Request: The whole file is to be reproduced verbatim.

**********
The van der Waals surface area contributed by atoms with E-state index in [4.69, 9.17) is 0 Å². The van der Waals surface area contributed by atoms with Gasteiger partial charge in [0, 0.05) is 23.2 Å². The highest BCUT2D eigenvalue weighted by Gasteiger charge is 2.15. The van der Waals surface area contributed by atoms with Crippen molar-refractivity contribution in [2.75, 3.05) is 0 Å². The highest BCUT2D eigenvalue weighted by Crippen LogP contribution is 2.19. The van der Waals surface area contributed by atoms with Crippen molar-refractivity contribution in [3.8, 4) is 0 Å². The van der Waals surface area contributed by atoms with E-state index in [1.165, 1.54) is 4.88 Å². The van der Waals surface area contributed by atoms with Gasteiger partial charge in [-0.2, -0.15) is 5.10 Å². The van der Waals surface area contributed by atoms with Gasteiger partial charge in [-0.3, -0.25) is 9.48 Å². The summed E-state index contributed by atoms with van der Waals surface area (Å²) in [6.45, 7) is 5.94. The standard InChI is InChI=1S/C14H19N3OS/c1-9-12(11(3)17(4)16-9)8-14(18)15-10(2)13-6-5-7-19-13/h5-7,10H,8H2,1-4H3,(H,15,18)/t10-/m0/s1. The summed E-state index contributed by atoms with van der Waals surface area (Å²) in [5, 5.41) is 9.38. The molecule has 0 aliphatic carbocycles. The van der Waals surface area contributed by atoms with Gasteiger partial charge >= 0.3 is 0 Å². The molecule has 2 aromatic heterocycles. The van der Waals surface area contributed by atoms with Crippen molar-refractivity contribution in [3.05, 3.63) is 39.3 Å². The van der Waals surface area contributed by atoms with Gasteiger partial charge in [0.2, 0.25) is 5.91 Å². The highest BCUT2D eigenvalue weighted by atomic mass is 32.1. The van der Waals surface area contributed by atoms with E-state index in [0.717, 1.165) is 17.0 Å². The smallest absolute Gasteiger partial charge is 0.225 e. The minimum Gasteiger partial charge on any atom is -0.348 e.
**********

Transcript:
The van der Waals surface area contributed by atoms with E-state index in [4.69, 9.17) is 0 Å². The van der Waals surface area contributed by atoms with Gasteiger partial charge in [0, 0.05) is 23.2 Å². The highest BCUT2D eigenvalue weighted by Gasteiger charge is 2.15. The van der Waals surface area contributed by atoms with Crippen molar-refractivity contribution in [2.75, 3.05) is 0 Å². The highest BCUT2D eigenvalue weighted by Crippen LogP contribution is 2.19. The van der Waals surface area contributed by atoms with Crippen molar-refractivity contribution in [3.8, 4) is 0 Å². The van der Waals surface area contributed by atoms with E-state index in [1.165, 1.54) is 4.88 Å². The van der Waals surface area contributed by atoms with Gasteiger partial charge in [-0.2, -0.15) is 5.10 Å². The van der Waals surface area contributed by atoms with Gasteiger partial charge in [-0.3, -0.25) is 9.48 Å². The summed E-state index contributed by atoms with van der Waals surface area (Å²) in [6.45, 7) is 5.94. The standard InChI is InChI=1S/C14H19N3OS/c1-9-12(11(3)17(4)16-9)8-14(18)15-10(2)13-6-5-7-19-13/h5-7,10H,8H2,1-4H3,(H,15,18)/t10-/m0/s1. The summed E-state index contributed by atoms with van der Waals surface area (Å²) in [5, 5.41) is 9.38. The molecule has 0 aliphatic carbocycles. The van der Waals surface area contributed by atoms with Gasteiger partial charge >= 0.3 is 0 Å². The molecule has 2 aromatic heterocycles. The van der Waals surface area contributed by atoms with Crippen molar-refractivity contribution in [3.05, 3.63) is 39.3 Å². The van der Waals surface area contributed by atoms with Gasteiger partial charge in [0.2, 0.25) is 5.91 Å². The highest BCUT2D eigenvalue weighted by atomic mass is 32.1. The van der Waals surface area contributed by atoms with E-state index in [0.717, 1.165) is 17.0 Å². The smallest absolute Gasteiger partial charge is 0.225 e. The minimum Gasteiger partial charge on any atom is -0.348 e.